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Santa's sleigh is looking emptier. Fewer toys, higher prices loom for holiday season

An employee organizes an aisle at Mary Arnold Toys, New York City's oldest toy store, on Aug. 2.
Kena Betancur
AFP/Getty Images
An employee organizes an aisle at Mary Arnold Toys, New York City's oldest toy store, on Aug. 2.

If Santa is reading this, his sleigh and reindeer are urgently needed for help.

Toy-makers are warning of emptier shelves and pricier toys this holiday season. Their supplies are ensnarled in an unprecedented shipping crisis — floating traffic jams of container ships wallowing near key U.S. ports.

When Curtis McGill helped launch a small Texas toy company, he did not picture himself in this boat: up all night bidding eye-popping sums of money for space on a trans-Pacific ship.

Most American toys come from China, and usually that trip lasts about a month. Now it's taking two, three, even four months. That means fewer trips, and with a time crunch for the holidays, containers for shipping have become both expensive and elusive.

McGill's company, Hey Buddy Hey Pal, has long blown past its shipping budget. Last year, McGill paid $4,000 for a single container to carry his toys from China. This year, he might bid $24,000 and still lose the deal. His company has doubled its credit line and even shrank its packaging to fit more boxes into one container.

"Please understand: I don't get riled easily, but this one — this one has tested even my old cowboy patience," McGill says. "It's a mounting situation."

A perfect storm barely describes recent turmoil in the supply chain. The U.S. trade war with China was quickly followed by the coronavirus pandemic, which prompted rollingclosures of factoriesand ports worldwide. Then came bad weather and that giant vesselblocking the Suez Canal. Now, electricity issues are causing new shutdowns in China.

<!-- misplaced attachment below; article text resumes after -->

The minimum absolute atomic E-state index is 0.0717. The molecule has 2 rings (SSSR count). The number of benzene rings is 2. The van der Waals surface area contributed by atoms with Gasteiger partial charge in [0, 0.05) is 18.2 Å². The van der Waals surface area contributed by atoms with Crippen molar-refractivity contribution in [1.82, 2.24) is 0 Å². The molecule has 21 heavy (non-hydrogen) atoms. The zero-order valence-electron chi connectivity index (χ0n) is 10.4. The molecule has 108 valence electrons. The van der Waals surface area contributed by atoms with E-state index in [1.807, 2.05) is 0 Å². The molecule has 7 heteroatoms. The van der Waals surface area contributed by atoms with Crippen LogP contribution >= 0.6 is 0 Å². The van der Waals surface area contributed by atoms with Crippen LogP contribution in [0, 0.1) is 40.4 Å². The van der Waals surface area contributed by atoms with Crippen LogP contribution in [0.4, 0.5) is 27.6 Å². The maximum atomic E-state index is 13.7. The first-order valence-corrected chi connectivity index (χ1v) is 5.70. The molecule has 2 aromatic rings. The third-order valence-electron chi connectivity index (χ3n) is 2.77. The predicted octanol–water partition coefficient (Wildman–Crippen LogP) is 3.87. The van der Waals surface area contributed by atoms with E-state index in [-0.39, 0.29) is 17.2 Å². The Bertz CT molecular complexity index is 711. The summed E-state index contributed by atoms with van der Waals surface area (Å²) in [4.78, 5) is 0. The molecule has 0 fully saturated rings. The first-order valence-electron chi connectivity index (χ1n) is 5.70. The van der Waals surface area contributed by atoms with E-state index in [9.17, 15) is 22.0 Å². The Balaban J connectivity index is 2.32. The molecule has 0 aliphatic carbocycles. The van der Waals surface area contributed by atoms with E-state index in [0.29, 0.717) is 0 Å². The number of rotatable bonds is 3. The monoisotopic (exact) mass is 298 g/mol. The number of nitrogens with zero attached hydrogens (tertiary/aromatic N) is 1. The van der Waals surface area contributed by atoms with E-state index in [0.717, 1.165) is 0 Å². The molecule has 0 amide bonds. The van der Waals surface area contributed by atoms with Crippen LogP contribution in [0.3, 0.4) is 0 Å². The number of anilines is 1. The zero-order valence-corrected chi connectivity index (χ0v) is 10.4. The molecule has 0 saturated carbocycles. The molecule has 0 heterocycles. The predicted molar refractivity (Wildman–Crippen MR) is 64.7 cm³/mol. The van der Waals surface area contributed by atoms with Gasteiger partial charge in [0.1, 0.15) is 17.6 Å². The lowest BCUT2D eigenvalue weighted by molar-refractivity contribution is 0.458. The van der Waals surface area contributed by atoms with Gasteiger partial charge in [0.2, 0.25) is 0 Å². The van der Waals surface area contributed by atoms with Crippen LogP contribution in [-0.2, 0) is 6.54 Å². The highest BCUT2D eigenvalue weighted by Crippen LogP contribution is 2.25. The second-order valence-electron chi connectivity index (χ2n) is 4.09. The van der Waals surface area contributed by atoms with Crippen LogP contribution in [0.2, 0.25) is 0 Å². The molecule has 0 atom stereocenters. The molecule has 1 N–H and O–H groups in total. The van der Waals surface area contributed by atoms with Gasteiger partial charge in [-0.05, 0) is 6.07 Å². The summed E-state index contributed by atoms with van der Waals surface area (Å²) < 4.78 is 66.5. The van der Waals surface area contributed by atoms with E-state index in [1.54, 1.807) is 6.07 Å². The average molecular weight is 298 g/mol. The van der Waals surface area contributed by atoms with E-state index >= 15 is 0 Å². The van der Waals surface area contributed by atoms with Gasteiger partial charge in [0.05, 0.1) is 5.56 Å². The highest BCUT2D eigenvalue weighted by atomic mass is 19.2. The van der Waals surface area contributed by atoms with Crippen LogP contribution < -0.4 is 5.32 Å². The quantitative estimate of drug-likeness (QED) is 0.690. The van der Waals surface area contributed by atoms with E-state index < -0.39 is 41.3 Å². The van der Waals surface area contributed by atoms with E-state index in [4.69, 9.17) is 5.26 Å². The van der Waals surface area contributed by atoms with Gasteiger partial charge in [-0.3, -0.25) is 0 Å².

Through it all, Americans have shopped like crazy. Normally, now is the shipping crunch time for the key holiday season. But this year, ports never stopped being busy, almost like Christmas every day — but not in a good way.

"Universally, it's impacting us all," says Mary Higbe of Goliath Games, which makes games like Pop the Pig and Rummikub. "I don't want to say something like a rising tide lifts all boats, knowing that boats are kind of a sore subject at the moment, but we are all in it together."

Many Goliath products are parked on vessels queueing to offload in Seattle. Higbe imagines commandeering a helicopter to rifle through containers — and urges shoppers to start on their holiday lists exceptionally early.

"Even if [the toy you want] is in the store today, it may not be there next week," Higbe says. "You may be waiting for another shipment, and it's sitting on a boat in Puget Sound."

Toy prices have already started climbing, 15%, 20% or more. Toy giant Hasbro, which sells My Little Pony and UglyDolls, has raised prices and began its holiday stock-up weeks in advance. Rival Mattel, which sells Barbie and Linkimals, previously said it would make fewer toys.

Texas toy company Hey Buddy Hey Pal has shrunk its packaging so more toys can fit into a single shipping container.
/ Hey Buddy Hey Pal
Hey Buddy Hey Pal
Texas toy company Hey Buddy Hey Pal has shrunk its packaging so more toys can fit into a single shipping container.

"Expect there to be a lot of empty shelves and minimal supply on e-commerce stores like Amazon for a lot of hot toy products," says Lev Nelson, CEO of Seattle-based Sky Castle Toys, which has also cut back on production and raised online prices.

Like Nelson, McGill in Texas also had to raise prices to offset higher costs. His company makes spinning toys that help children decorate Christmas ornaments or Easter eggs. Its top seller is the Easter egg toy, called Eggmazing. And so, a few weeks ago, McGill's team watched the port bottlenecks, calculated timelines and made a painful call — to give up on Christmas.

"We quit shipping Christmas items from China and moved to our Easter item in order to have it here in time," McGill says. "So we currently have a little under half of our Christmas product in storage in China that will not make it to the States to be sold this year."

For those keeping tabs, that's another few thousand dollars for storage of abandoned Christmas toys. McGill says his Easter shipments are already behind his "self-inflicted" schedule.

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Alina Selyukh is a business correspondent at NPR, where she follows the path of the retail and tech industries, tracking how America's biggest companies are influencing the way we spend our time, money, and energy.